Travel and Leisure

Experience Amazing Culture of Mongolia

Hospitality is a word united by many cultures. I heard that a nation was famous for its hospitality, but visiting the place I felt more contemptuous than welcome. It can be practically impossible to mix with the crowd because of my appearance (very normal Caucasian) and that can lead to the feeling that people are out of my money earned with so much effort instead of offering genuine hospitality. It is an interesting point; there is certainly an argument that the English do not deserve much hospitality considering our activities abroad, both modern and historical. However, they told me that Mongolia must experience an amazing culture of Mongolia. It was unique in its culture of hospitality.

In the great capital of Ulaanbaatar, Mongolian hospitality is gone. The last vestiges of the old tradition cling to previous generations as the pace of life accelerates and social custom is replaced by custom-made kitchen utensils. However, once one escapes the city, it is clear that Ulaanbaatar is an island in a sea of tradition and warmth, even during (and due to) the bitter winters and the scorching summers of the desert.

After spending 4 months traveling through the various regions of Mongolia, I feel that, although I am just beginning to know this very diverse and fascinating place, I could be qualified to make a brief comment about something very small in a very large place. There are too many to discuss even a fraction of the incredible hospitality experience I had while on the Mongolia tour package, so instead, I will describe the rules.

When one feels tired, cold, hot, thirsty or hungry, it is perfectly acceptable to open the door to the nearest ger (yurt) (Mongolian house) and enter. If no one is home, it would be normal to go to bed and sleep until the owners of the house return. Upon return, the uninvited guest would undoubtedly be offered more milk products than an udder could shake before asking if they needed a place to spend the night or even have dinner. It would be rude to try to pay any of the above, although small (and sometimes not so small) gifts are graciously accepted by the mother of the house to distribute to her family. I imagine that the distribution is based on which child has behaved greatly as our child bribery system.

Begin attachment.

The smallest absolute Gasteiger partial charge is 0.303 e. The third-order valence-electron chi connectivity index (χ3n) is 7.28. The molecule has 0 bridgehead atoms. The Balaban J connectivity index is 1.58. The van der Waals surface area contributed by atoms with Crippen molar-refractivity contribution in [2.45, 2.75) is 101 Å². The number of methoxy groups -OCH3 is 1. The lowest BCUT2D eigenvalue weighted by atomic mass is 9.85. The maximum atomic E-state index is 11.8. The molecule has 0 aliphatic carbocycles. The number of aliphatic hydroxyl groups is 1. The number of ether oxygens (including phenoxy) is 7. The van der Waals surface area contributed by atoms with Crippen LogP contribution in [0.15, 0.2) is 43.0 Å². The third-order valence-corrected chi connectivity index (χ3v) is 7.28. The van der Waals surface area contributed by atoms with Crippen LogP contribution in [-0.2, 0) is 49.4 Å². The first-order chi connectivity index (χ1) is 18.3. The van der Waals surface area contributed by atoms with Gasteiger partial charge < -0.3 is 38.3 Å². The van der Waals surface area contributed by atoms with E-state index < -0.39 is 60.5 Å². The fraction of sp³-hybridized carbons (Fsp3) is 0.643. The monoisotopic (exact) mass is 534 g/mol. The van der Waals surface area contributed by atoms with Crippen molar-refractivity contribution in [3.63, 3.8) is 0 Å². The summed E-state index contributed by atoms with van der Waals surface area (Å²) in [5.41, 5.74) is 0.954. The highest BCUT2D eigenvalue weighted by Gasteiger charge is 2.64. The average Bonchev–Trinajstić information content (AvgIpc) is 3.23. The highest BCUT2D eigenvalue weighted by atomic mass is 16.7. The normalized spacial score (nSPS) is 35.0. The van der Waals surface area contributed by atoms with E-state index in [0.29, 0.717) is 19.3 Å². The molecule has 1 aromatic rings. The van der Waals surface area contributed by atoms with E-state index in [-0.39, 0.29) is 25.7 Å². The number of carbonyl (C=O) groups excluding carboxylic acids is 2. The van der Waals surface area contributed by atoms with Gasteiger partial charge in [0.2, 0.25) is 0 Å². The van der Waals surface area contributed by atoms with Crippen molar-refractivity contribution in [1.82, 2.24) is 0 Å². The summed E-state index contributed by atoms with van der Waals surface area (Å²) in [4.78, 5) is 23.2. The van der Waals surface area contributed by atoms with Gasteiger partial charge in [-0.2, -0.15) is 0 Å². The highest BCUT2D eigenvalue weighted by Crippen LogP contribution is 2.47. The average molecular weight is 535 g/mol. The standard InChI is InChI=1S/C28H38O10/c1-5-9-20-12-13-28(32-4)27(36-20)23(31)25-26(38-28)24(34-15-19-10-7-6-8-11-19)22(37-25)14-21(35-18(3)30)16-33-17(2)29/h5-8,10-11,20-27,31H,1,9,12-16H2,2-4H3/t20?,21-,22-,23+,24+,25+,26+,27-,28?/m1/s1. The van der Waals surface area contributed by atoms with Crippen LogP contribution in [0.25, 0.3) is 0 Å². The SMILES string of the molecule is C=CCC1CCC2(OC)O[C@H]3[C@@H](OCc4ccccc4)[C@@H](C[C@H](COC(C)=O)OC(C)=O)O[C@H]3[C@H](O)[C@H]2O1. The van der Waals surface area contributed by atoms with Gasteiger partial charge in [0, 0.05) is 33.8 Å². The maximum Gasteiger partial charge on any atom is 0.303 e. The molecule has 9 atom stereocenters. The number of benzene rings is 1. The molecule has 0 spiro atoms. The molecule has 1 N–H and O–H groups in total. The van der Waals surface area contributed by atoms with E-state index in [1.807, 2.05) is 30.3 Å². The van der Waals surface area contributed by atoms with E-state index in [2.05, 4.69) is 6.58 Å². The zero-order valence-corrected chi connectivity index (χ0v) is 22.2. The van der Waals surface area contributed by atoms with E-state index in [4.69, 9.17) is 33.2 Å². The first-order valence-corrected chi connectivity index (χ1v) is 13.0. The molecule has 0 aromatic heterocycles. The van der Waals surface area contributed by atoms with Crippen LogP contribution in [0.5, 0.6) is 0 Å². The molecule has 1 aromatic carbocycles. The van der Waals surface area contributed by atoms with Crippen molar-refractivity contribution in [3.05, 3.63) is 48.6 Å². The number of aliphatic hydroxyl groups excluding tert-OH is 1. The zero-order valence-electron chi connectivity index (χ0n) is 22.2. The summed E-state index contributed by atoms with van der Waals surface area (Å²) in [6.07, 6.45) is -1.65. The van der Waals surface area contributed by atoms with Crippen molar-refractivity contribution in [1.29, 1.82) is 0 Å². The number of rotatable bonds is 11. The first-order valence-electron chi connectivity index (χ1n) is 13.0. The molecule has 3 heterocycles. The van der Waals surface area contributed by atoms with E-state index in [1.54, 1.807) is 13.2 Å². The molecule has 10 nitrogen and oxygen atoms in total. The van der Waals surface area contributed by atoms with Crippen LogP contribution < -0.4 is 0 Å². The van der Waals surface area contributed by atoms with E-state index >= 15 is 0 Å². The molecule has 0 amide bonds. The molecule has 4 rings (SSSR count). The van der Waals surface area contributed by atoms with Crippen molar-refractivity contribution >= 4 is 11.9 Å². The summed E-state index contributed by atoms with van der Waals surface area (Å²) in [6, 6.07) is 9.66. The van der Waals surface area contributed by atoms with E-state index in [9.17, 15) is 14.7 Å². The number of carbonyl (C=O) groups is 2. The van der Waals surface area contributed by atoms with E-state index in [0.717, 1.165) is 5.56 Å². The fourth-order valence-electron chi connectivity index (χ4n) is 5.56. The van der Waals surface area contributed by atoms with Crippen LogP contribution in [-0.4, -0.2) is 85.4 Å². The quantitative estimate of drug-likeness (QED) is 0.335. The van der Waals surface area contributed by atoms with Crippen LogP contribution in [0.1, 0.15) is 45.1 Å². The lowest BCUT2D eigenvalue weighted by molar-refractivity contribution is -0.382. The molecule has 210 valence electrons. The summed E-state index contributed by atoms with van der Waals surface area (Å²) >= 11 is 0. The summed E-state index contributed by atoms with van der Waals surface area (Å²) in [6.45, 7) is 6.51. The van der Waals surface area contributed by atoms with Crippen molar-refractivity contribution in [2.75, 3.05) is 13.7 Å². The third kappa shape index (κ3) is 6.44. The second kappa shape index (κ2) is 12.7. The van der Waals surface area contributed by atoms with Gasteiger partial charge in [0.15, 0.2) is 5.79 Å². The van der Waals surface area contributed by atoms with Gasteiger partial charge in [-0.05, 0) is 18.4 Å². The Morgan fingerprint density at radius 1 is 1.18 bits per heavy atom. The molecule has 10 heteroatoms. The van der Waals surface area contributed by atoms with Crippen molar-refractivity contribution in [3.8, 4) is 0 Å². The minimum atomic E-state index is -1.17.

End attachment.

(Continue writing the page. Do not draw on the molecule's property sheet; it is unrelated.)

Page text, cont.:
Being so amazingly generous, sometimes to the point of making a guest feel a little awkward, makes perfect sense. There is no other way to travel through a country as vast as Mongolia, relying on the people you know and changing arms. However, in Mongolia, you are not changing anything. You will be fed, watered and protected by anyone in the field and this is a fact.

I would consider that my perspective on the hospitality of the United Kingdom and its current absence has changed. There are certain things to learn from the ancient Mongol civilization. However, if I found a group of foreigners, covered in dirt and smelly three weeks of walking, asleep in my bed at home, I certainly wouldn’t offer them dinner!

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